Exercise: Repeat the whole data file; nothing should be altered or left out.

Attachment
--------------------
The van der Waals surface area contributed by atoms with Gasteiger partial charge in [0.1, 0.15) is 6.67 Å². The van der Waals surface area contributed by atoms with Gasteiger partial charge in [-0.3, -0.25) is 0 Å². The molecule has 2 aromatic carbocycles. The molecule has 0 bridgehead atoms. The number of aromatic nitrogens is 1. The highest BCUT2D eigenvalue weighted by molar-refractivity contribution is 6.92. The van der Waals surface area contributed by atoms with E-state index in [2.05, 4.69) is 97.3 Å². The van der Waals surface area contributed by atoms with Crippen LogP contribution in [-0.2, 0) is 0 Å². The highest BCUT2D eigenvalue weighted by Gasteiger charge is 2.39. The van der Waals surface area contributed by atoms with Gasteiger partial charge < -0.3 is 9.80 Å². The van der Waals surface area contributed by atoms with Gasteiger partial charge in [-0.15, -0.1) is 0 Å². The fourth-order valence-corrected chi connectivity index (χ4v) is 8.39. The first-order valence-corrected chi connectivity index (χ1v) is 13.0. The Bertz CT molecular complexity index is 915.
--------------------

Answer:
The van der Waals surface area contributed by atoms with Gasteiger partial charge in [0.1, 0.15) is 6.67 Å². The van der Waals surface area contributed by atoms with Gasteiger partial charge in [-0.3, -0.25) is 0 Å². The molecule has 2 aromatic carbocycles. The molecule has 0 bridgehead atoms. The number of aromatic nitrogens is 1. The highest BCUT2D eigenvalue weighted by molar-refractivity contribution is 6.92. The van der Waals surface area contributed by atoms with E-state index in [2.05, 4.69) is 97.3 Å². The van der Waals surface area contributed by atoms with Crippen LogP contribution in [-0.2, 0) is 0 Å². The highest BCUT2D eigenvalue weighted by Gasteiger charge is 2.39. The van der Waals surface area contributed by atoms with Gasteiger partial charge < -0.3 is 9.80 Å². The van der Waals surface area contributed by atoms with Gasteiger partial charge in [-0.15, -0.1) is 0 Å². The fourth-order valence-corrected chi connectivity index (χ4v) is 8.39. The first-order valence-corrected chi connectivity index (χ1v) is 13.0. The Bertz CT molecular complexity index is 915.